Hospital and Health System Association of Pennsylvania, which advocates for health care companies, put out a recent statement in support of vaccine mandates for health care workers.

At Danville-based Geisinger Health, where about 70 percent of employees are vaccinated, the company launched its own mandate in late August. “With new variants taking hold, causing rising COVID-19 numbers … our communities can’t afford for health care workers to be out of work because of COVID-19,” said Geisinger CEO Dr. Jewon Ryu.

The health system also offered a $500 bonus to all employees “who meet the COVID-19 vaccine requirement or receive an approved exemption.”

The health system offers exemptions “for employees who have a documented and very specific medical reason or sincerely held religious belief that preclude them” from getting vaccinated, an exemption Geisinger says is similar to ones set up for vaccination requirements against viruses such as measles, mumps and rubella.

Geisinger didn’t respond to questions about how its policy has played out over the past two weeks.

Across health systems, workers are affected by the same rampant online misinformation as the general public, said University of Pittsburgh Medical Center Epidemiologist Dr. John Goldman.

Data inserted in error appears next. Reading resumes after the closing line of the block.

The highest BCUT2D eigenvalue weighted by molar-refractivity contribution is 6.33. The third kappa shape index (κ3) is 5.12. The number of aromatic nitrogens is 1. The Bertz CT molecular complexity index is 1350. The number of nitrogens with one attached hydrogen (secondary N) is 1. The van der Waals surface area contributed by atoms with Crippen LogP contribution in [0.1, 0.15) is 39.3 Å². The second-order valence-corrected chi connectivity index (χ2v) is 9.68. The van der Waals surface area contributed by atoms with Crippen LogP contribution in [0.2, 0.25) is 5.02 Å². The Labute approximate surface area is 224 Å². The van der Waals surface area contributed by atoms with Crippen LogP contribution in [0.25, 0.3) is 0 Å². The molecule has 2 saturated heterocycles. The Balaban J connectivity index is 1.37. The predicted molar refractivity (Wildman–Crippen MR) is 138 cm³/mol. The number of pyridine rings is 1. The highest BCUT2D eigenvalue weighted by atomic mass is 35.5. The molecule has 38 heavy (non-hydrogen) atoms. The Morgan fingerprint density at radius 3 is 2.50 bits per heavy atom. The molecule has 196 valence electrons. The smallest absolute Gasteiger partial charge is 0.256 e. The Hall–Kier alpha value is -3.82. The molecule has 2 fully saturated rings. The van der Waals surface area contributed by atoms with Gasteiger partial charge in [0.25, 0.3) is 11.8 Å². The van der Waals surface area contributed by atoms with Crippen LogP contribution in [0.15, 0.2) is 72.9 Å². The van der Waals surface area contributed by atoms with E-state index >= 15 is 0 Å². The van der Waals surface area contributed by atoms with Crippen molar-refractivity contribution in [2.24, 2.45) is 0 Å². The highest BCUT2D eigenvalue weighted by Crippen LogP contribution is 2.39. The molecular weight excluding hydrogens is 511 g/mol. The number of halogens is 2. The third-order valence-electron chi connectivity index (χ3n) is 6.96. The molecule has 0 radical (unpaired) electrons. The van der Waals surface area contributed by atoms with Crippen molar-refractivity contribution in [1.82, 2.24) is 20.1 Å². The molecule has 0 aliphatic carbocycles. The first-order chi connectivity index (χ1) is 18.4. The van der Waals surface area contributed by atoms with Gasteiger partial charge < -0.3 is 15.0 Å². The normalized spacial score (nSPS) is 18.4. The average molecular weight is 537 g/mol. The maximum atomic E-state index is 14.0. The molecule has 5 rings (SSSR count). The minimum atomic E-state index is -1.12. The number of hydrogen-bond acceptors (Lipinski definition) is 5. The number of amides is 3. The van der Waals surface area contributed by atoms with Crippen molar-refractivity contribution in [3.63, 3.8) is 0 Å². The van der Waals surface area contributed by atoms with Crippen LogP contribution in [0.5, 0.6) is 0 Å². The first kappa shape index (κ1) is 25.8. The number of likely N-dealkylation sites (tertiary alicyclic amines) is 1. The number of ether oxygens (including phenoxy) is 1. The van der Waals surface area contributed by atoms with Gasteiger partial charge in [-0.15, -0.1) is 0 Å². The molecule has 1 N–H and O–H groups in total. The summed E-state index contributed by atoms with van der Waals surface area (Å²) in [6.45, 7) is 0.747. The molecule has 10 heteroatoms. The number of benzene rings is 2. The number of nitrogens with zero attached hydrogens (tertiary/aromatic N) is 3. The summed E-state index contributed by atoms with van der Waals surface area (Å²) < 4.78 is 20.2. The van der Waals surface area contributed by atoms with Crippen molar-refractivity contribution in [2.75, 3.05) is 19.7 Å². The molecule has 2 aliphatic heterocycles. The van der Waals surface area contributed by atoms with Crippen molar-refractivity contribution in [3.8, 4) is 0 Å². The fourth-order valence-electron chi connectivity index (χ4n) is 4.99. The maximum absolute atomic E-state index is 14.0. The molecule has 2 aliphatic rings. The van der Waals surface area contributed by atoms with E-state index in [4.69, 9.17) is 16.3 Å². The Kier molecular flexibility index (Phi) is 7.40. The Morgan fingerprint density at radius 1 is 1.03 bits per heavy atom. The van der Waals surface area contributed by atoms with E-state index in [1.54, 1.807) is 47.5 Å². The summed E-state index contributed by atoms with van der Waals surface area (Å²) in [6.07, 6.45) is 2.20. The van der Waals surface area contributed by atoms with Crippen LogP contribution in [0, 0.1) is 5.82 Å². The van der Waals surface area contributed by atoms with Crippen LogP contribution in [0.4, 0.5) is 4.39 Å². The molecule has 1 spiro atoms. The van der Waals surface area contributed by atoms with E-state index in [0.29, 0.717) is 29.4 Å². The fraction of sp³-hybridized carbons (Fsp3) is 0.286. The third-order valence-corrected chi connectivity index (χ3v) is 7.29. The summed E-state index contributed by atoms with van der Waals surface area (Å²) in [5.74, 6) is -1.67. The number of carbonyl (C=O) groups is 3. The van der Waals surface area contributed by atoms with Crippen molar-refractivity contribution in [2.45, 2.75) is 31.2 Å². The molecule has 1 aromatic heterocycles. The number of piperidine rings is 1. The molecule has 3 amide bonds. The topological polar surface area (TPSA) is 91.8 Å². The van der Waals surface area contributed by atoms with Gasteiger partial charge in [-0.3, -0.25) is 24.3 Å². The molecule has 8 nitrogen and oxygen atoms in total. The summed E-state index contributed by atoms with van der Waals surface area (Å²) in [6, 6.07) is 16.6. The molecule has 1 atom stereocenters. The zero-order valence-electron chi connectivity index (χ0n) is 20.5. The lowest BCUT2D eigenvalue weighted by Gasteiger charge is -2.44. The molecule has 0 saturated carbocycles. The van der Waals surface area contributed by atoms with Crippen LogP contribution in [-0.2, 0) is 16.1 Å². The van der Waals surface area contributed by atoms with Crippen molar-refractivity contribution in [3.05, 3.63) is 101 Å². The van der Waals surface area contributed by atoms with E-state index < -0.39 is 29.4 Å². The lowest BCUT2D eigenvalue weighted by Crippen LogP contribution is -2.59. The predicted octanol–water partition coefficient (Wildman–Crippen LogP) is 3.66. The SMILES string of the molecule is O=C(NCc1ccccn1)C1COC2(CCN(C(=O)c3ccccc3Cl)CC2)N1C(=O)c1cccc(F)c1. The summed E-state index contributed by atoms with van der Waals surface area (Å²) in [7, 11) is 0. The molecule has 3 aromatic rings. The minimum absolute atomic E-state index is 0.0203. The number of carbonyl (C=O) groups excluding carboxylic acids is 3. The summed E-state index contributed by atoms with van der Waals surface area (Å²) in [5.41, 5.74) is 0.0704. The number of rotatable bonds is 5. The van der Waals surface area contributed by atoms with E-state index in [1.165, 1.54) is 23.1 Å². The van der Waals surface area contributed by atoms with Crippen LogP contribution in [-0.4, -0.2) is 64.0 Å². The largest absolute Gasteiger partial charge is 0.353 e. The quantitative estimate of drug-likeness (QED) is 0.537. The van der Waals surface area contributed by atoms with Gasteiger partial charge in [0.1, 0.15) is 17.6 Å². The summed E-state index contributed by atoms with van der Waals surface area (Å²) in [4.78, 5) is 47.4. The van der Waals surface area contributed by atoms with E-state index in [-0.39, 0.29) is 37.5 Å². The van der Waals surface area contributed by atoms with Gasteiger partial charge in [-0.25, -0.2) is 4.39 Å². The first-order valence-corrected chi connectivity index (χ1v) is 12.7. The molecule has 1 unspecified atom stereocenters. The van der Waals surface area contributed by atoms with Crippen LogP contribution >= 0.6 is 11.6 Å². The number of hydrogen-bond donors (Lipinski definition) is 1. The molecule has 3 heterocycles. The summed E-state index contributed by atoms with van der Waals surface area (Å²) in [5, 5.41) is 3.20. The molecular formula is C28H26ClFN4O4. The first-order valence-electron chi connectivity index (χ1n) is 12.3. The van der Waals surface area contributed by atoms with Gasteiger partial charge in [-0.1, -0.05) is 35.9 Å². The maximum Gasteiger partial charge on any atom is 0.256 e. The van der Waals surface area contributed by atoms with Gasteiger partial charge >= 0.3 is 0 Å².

He said the rare complications from the vaccine have to be compared to the well-known risks of a virus that kills about one in 200 people and leaves others with complications.

Vaccines have been recommended, but not mandatory so far at UPMC, and Goldman in conjunction with the universal masking rule at the health system that has prevented COVID-19 from spreading at UPMC hospitals.

Since the vaccines became available in January, the system has led a constant effort to educate or persuade people to get vaccinated.

“We’ve had town halls. We have personal discussions. We really have made a big effort to get out that these vaccines are safe, that many of the rumors you hear are not true,” Goldman said. “But, we also have required masking because we know masking is actually the most effective way to protect both our patients and our providers.”

He said he wasn’t sure how the health system, which has 12,000 employees at seven hospitals in central Pennsylvania, would roll out a mandate.

As the infectious disease specialist has done throughout the pandemic, he made one more appeal to people: Get the vaccine.

“All you have to do is look within our hospitals,” Goldman said. “Ninety percent of the people who are currently hospitalized are unvaccinated. Ninety-five percent that are in the intensive care unit are unvaccinated. Ninety-nine percent of those who died are unvaccinated. And so we strongly believe everyone should get vaccinated, and we’re studying the president’s mandate, regarding implementation details.”

As a note of disclosure, Transforming Health receives financial support from WellSpan Health.